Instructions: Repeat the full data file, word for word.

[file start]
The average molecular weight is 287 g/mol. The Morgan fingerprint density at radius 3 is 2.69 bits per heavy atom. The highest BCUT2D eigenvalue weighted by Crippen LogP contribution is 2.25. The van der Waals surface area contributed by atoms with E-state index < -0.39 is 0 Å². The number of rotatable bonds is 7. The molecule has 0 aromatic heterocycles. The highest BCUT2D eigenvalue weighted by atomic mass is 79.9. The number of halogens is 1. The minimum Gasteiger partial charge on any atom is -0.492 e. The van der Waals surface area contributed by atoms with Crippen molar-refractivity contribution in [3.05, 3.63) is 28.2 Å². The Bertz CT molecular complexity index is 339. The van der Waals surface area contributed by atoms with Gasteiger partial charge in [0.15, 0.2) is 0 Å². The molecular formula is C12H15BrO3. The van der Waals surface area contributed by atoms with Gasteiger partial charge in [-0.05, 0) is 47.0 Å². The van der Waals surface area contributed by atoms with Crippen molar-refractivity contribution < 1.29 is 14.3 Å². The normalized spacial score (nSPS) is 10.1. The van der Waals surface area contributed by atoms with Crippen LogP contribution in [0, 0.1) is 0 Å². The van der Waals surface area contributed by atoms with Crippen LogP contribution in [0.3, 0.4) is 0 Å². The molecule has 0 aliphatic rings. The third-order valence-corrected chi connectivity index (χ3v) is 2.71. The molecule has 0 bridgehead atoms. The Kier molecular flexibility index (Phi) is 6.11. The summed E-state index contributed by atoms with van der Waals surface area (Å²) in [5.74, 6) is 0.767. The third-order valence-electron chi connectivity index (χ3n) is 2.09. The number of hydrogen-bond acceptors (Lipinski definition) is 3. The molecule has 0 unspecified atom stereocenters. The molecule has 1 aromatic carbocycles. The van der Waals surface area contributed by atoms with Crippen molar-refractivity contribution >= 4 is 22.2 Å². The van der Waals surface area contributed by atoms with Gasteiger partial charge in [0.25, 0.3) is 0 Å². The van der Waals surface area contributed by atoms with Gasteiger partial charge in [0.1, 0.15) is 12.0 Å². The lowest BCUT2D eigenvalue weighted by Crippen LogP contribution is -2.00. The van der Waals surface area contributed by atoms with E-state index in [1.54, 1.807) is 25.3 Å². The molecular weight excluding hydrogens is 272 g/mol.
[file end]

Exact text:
The average molecular weight is 287 g/mol. The Morgan fingerprint density at radius 3 is 2.69 bits per heavy atom. The highest BCUT2D eigenvalue weighted by Crippen LogP contribution is 2.25. The van der Waals surface area contributed by atoms with E-state index < -0.39 is 0 Å². The number of rotatable bonds is 7. The molecule has 0 aromatic heterocycles. The highest BCUT2D eigenvalue weighted by atomic mass is 79.9. The number of halogens is 1. The minimum Gasteiger partial charge on any atom is -0.492 e. The van der Waals surface area contributed by atoms with Crippen molar-refractivity contribution in [3.05, 3.63) is 28.2 Å². The Bertz CT molecular complexity index is 339. The van der Waals surface area contributed by atoms with Gasteiger partial charge in [0.15, 0.2) is 0 Å². The molecular formula is C12H15BrO3. The van der Waals surface area contributed by atoms with Gasteiger partial charge in [-0.05, 0) is 47.0 Å². The van der Waals surface area contributed by atoms with Crippen molar-refractivity contribution < 1.29 is 14.3 Å². The normalized spacial score (nSPS) is 10.1. The van der Waals surface area contributed by atoms with Crippen LogP contribution in [0, 0.1) is 0 Å². The van der Waals surface area contributed by atoms with Crippen LogP contribution in [0.3, 0.4) is 0 Å². The molecule has 0 aliphatic rings. The third-order valence-corrected chi connectivity index (χ3v) is 2.71. The molecule has 0 bridgehead atoms. The Kier molecular flexibility index (Phi) is 6.11. The summed E-state index contributed by atoms with van der Waals surface area (Å²) in [5.74, 6) is 0.767. The third-order valence-electron chi connectivity index (χ3n) is 2.09. The number of hydrogen-bond acceptors (Lipinski definition) is 3. The molecule has 0 unspecified atom stereocenters. The molecule has 1 aromatic carbocycles. The van der Waals surface area contributed by atoms with Crippen molar-refractivity contribution >= 4 is 22.2 Å². The van der Waals surface area contributed by atoms with Gasteiger partial charge in [0.25, 0.3) is 0 Å². The van der Waals surface area contributed by atoms with Gasteiger partial charge in [0.1, 0.15) is 12.0 Å². The lowest BCUT2D eigenvalue weighted by Crippen LogP contribution is -2.00. The van der Waals surface area contributed by atoms with E-state index in [1.54, 1.807) is 25.3 Å². The molecular weight excluding hydrogens is 272 g/mol.